Based on a story by George Clayton Johnson and a teleplay by Richard de Roy
Note: Bill Erwin appeared in the original episodes, “Mr. Denton on Doomsday,” “Walking Distance,” “Will the Real Martian Please Stand Up?,” and “Mute”

Volume 8:
71.) “The Howling Man,” starring Fred Willard
          Based on the story and teleplay by Charles Beaumont
Note: The first episode adapted from the work of the show’s second most prolific writer.
72.) “Caesar and Me,” starring Jason Alexander
          Based on a teleplay by Adele T. Strassfield
73.) “The Self-Improvement of Salvadore Ross,” starring Luke Perry
          Based on a story by Henry Slesar and a teleplay by Jerry McNeely
74.) “The Time Element,” starring Bobby Slayton
          Based on a teleplay by Rod Serling
75.) “The Mind and the Matter,” starring Hal Sparks
          Based on a teleplay by Rod Serling
76.) “People Are Alike All Over,” starring Blair Underwood
Based on “Brothers Beyond the Void” by Paul W. Fairman and teleplay by Rod Serling
77.) “What You Need,” starring Bruno Kirby and Bruce Kirby
Based on the story by Henry Kuttner and C.L. Moore and a teleplay by Rod Serling
78.) “Dead Man’s Shoes,” starring Bill Smitrovich
Based on a story by OCee Ritch and a teleplay by Ritch and Charles Beaumont
79.) “What’s in the Box,” starring Mike Starr
          Based on a teleplay by Martin M. Goldsmith
80.) “Deaths-Head Revisited,” starring H.M. Wynant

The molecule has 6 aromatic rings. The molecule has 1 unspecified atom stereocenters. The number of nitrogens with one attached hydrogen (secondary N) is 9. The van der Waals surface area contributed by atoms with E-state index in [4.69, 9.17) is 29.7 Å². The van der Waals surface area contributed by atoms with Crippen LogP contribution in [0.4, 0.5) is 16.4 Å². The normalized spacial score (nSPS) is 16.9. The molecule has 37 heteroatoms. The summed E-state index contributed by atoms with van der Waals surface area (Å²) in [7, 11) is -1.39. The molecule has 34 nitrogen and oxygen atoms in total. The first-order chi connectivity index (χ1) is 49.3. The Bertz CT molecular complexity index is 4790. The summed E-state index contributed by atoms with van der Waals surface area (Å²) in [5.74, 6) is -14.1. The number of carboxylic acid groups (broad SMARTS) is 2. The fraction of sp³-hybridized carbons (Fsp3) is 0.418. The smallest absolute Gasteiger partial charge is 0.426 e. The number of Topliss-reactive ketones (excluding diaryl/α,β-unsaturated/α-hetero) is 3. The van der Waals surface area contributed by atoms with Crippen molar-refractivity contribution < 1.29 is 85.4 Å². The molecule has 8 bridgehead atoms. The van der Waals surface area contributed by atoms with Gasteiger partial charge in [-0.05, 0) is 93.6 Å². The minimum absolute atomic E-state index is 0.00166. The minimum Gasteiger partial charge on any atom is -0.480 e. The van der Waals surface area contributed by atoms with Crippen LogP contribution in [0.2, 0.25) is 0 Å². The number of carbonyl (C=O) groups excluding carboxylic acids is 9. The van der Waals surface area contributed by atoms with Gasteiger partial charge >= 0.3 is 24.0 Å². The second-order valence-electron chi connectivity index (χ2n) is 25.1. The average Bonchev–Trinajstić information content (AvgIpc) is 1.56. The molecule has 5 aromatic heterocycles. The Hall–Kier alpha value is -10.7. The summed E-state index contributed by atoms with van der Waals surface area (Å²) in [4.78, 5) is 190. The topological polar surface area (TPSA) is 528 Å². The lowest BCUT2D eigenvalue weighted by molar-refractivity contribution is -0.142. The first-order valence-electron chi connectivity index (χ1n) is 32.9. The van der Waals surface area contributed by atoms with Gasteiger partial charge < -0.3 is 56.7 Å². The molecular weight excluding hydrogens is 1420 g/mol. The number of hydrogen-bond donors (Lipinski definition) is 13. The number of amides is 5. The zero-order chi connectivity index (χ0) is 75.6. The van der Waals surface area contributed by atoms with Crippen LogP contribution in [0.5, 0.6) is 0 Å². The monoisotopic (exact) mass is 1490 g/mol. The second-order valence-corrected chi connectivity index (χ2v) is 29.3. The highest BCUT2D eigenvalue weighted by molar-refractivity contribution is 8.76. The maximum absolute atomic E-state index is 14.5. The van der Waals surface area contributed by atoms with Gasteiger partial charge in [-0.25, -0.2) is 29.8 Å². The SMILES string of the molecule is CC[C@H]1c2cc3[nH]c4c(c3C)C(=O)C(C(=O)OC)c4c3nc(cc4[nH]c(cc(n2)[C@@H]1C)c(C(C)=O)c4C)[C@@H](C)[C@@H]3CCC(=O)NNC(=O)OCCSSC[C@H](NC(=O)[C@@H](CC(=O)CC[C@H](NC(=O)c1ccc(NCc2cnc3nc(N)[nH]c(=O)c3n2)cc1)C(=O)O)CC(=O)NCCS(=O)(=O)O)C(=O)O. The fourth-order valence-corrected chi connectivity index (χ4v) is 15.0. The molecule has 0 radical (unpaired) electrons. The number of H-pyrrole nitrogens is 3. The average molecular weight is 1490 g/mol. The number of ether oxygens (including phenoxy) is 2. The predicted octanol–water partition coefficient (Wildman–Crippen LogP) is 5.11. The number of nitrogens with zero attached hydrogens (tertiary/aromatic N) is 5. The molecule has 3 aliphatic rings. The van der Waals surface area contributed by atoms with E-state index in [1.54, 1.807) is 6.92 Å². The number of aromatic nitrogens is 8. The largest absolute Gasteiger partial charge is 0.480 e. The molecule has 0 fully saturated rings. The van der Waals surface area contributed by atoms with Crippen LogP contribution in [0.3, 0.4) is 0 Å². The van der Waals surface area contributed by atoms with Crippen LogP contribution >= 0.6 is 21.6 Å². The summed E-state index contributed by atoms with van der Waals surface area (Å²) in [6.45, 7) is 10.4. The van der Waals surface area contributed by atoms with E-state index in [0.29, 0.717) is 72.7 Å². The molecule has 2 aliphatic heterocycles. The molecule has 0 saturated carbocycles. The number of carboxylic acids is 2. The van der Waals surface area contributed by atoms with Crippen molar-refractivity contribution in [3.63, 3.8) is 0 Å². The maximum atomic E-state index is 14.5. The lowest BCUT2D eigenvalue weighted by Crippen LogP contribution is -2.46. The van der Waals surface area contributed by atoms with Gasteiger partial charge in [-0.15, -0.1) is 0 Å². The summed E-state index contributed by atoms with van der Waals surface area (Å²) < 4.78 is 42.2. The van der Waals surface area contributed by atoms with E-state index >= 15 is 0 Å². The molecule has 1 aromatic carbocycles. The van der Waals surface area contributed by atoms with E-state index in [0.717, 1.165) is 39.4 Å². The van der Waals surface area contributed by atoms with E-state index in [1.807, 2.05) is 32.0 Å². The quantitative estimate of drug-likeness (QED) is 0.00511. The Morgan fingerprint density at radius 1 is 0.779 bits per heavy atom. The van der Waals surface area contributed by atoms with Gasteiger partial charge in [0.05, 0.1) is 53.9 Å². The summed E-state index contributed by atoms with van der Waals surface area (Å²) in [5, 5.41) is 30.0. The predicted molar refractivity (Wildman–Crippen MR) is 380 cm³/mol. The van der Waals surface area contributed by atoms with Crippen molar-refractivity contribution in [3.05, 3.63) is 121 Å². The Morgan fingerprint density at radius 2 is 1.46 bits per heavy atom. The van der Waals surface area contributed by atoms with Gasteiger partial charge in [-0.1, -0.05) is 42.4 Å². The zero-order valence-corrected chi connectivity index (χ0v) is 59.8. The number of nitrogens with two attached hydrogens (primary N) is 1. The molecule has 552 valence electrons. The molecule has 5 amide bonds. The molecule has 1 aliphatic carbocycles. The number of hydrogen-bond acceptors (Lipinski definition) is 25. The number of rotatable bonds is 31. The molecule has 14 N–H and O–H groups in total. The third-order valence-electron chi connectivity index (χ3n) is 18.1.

Based on the teleplay by Rod Serling
          Note: Wynant appeared in the original episode, “The Howling Man”

Volume 9:
81.) “To Serve Man,” starring Blair Underwood
          Based on the story by Damon Knight and a teleplay by Rod Serling
82.) “A World of Difference,” starring Luke Perry
          Based on a teleplay by Richard Matheson
83.) “From Agnes-With Love,” starring Ed Begley, Jr.
          Based on a teleplay by Bernard C. Shoenfield
84.) “Perchance to Dream,” starring Fred Willard
          Based on the story and teleplay by Charles Beaumont
85.) “The Purple Testament,” starring Michael Rooker
          Based on the teleplay by Rod Serling
86.) “Printer’s Devil,” starring Bobby Slayton
Based on the story “The Devil, You Say?” and a teleplay by Charles Beaumont
87.) “Dust,” starring Bill Smitrovich
          Based on a teleplay by Rod Serling
88.) “The Jeopardy Room,” starring Yasen Peyankov
          Based on a teleplay by Rod Serling
89.) “The Fugitive,” starring Stan Freberg
          Based on the teleplay by Charles Beaumont
90.) “The Silence,” starring Christopher McDonald
          Based on the teleplay by Rod Serling

Volume 10: